I’ve clients from John O’ Groats to Johannesburg. I’ve clients in ports and stops in between. Janis is one of my more recent patrons. She lives in Wasdale, Cumbria. Janis plans to enter a local competition next year. She’ll be first female contestant. More of which later. Her entry though put me in mind of charity and inheritance tax.
Like you, I was brought up not to call politicians liars. First, it’s uncouth to accuse folk of sophistry. Secondly, it’s too easy. Finally, office holders, especially politicians, can be hostages to fortune – stuff happens.
Nonetheless events overtake statements and statesmen.
Like you, I was brought up to see the good in everyone, even politicians – though we might know some of them to be cynical, avaricious leeches whose only human trait is venality. My mother would have been proud.
Some six summers back, some politician, no mugwump, stood at the dispatch box and told porkies about inheritance tax. He uttered whoppers about charities. He bare-arsed lied about charitable gifts and taxes on gifts.
This fellow – and his confederates – put it about that if you left at least a tenth of your estate to charity, the inheritance tax due on the estate would be reduced to 36% – from 40%. This exercise defines charities in so broad a manner as to stretch credulity.
Lies, Damned Lies and Barefaced Lies
If this were less serious, one might have called it terminological inexactitude – but that would be dishonesty so grave as to induce moral bankruptcy.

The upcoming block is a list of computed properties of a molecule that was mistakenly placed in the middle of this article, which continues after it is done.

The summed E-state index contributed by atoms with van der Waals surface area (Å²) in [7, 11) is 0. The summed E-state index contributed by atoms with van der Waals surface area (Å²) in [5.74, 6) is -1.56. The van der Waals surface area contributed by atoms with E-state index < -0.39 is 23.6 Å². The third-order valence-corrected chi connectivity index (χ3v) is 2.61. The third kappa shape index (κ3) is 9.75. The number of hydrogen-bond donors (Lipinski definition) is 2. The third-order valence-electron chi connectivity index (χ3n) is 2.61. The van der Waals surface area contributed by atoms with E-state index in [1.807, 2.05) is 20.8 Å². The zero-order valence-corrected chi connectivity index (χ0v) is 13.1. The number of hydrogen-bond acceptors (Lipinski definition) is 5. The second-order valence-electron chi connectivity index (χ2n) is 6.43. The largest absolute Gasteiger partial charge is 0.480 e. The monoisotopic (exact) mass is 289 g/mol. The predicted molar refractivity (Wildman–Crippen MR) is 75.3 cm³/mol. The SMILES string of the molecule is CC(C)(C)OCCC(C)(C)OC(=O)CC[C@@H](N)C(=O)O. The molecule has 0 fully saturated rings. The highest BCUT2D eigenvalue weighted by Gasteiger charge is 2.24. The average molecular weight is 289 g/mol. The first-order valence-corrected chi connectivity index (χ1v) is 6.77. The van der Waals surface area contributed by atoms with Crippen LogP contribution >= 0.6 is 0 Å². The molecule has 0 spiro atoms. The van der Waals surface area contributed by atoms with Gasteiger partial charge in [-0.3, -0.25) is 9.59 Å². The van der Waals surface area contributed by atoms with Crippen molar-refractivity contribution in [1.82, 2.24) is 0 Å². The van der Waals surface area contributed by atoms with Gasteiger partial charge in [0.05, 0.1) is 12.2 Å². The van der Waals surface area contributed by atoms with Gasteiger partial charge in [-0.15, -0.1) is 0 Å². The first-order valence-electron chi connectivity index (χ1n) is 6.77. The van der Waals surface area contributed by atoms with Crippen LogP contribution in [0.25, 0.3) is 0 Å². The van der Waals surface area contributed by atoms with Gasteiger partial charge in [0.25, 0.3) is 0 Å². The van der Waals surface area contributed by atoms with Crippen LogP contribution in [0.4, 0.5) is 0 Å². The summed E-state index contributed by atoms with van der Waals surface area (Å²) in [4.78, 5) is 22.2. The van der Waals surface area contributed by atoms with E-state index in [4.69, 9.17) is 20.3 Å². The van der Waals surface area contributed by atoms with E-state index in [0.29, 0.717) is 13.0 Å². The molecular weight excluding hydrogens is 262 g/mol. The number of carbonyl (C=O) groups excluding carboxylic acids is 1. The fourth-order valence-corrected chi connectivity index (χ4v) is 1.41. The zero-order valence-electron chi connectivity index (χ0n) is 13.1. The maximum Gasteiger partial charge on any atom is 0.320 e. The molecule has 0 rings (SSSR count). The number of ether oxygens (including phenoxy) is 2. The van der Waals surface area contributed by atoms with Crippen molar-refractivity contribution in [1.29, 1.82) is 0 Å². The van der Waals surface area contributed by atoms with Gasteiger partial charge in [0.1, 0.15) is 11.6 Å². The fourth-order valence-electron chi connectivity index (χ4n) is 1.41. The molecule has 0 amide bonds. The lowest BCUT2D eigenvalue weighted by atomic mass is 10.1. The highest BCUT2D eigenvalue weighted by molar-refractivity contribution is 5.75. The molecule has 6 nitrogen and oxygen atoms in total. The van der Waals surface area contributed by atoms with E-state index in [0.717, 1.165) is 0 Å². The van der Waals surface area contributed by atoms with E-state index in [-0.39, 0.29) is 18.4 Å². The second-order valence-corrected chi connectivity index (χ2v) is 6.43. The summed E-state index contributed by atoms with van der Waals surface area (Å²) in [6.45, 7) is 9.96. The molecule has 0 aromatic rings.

No smoke and mirrors.
No sleight of hand.
This is a lie.
When we rumbled them, we were meant to focus on the latter-day Jo Moore. We were meant to give them room in our radio and on our newspapers. We were meant to grant them space to spread further half-truths.
The starting point of inheritance tax planning has never been to deny the exchequer its dues. The point of inheritance planning is to give all you have to your family.
Charity begins at home.
The 10% charity rule does not make your family better off. Not by one penny. Not by one farthing. Not by one cowrie shell. The new rules lead you to believe, if your original intention was to leave all your estate to your family, but you changed your mind and left at least a tenth of your estate to charity, your family would pay less inheritance tax.
I have friends, acquaintances and colleagues who teach mathematics. They supervise PhD candidates, instruct A-level students, and educate boys and girls doing the GCSE. I’m assured thus: at no point would your family be better off by changing your will to leave a tithe to charity.
This rule makes no difference to charities. Under the previous dispensation, charities were no worse off than they are today. Gifts to charities were previously exempt from inheritance tax.
If you were going leave money to charity, please, go ahead.
But they imply your family would be better off if you left a gift to charity in your will – it is a big fat lie.
Back to Janis, my Wasdale client. By now you might have guessed which tournament she planned to enter. Here’s a clue: she muses the organisers are missing a considerable, nay, bottomless pool of natural talent. The competition rules prohibit entries from politicians.
Janis plans to be the first woman to enter the World’s Greatest Liar Contest. So, let’s wish her good luck!
Meanwhile, contact me to talk about leaving the most of your wealth to your family.
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